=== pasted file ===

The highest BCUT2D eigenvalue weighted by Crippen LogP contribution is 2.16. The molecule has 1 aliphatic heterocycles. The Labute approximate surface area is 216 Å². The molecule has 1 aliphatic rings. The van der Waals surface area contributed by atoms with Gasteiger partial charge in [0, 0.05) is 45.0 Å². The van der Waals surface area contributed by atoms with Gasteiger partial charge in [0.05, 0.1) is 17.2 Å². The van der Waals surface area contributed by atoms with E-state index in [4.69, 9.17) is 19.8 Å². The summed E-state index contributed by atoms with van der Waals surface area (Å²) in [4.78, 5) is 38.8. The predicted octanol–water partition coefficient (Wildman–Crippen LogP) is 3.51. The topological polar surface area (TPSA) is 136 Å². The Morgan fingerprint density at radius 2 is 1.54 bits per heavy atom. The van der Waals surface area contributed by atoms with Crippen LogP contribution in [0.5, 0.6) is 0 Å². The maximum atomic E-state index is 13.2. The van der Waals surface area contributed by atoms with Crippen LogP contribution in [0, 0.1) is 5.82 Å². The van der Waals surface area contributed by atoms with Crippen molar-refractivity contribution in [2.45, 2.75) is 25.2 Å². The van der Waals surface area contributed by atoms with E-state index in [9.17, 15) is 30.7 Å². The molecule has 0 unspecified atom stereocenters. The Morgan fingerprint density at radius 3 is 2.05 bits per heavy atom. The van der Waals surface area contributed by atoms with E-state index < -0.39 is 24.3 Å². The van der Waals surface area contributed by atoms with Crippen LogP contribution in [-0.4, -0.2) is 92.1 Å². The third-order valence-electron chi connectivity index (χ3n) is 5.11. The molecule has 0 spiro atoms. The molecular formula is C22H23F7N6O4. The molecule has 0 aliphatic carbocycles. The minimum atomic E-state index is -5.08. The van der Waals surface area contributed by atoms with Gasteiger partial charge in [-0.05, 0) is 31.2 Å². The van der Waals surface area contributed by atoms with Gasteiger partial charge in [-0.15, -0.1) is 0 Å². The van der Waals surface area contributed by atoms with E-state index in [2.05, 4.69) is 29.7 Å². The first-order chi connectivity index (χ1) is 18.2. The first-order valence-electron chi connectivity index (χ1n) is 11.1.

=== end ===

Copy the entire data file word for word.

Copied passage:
The highest BCUT2D eigenvalue weighted by Crippen LogP contribution is 2.16. The molecule has 1 aliphatic heterocycles. The Labute approximate surface area is 216 Å². The molecule has 1 aliphatic rings. The van der Waals surface area contributed by atoms with Gasteiger partial charge in [0, 0.05) is 45.0 Å². The van der Waals surface area contributed by atoms with Gasteiger partial charge in [0.05, 0.1) is 17.2 Å². The van der Waals surface area contributed by atoms with E-state index in [4.69, 9.17) is 19.8 Å². The summed E-state index contributed by atoms with van der Waals surface area (Å²) in [4.78, 5) is 38.8. The predicted octanol–water partition coefficient (Wildman–Crippen LogP) is 3.51. The topological polar surface area (TPSA) is 136 Å². The Morgan fingerprint density at radius 2 is 1.54 bits per heavy atom. The van der Waals surface area contributed by atoms with Crippen LogP contribution in [0.5, 0.6) is 0 Å². The maximum atomic E-state index is 13.2. The van der Waals surface area contributed by atoms with Crippen LogP contribution in [0, 0.1) is 5.82 Å². The van der Waals surface area contributed by atoms with Crippen molar-refractivity contribution in [2.45, 2.75) is 25.2 Å². The van der Waals surface area contributed by atoms with E-state index in [9.17, 15) is 30.7 Å². The molecule has 0 unspecified atom stereocenters. The Morgan fingerprint density at radius 3 is 2.05 bits per heavy atom. The van der Waals surface area contributed by atoms with E-state index < -0.39 is 24.3 Å². The van der Waals surface area contributed by atoms with Crippen LogP contribution in [-0.4, -0.2) is 92.1 Å². The third-order valence-electron chi connectivity index (χ3n) is 5.11. The molecule has 0 spiro atoms. The molecular formula is C22H23F7N6O4. The molecule has 0 aliphatic carbocycles. The minimum atomic E-state index is -5.08. The van der Waals surface area contributed by atoms with Gasteiger partial charge in [-0.05, 0) is 31.2 Å². The van der Waals surface area contributed by atoms with Gasteiger partial charge in [-0.15, -0.1) is 0 Å². The van der Waals surface area contributed by atoms with E-state index in [2.05, 4.69) is 29.7 Å². The first-order chi connectivity index (χ1) is 18.2. The first-order valence-electron chi connectivity index (χ1n) is 11.1.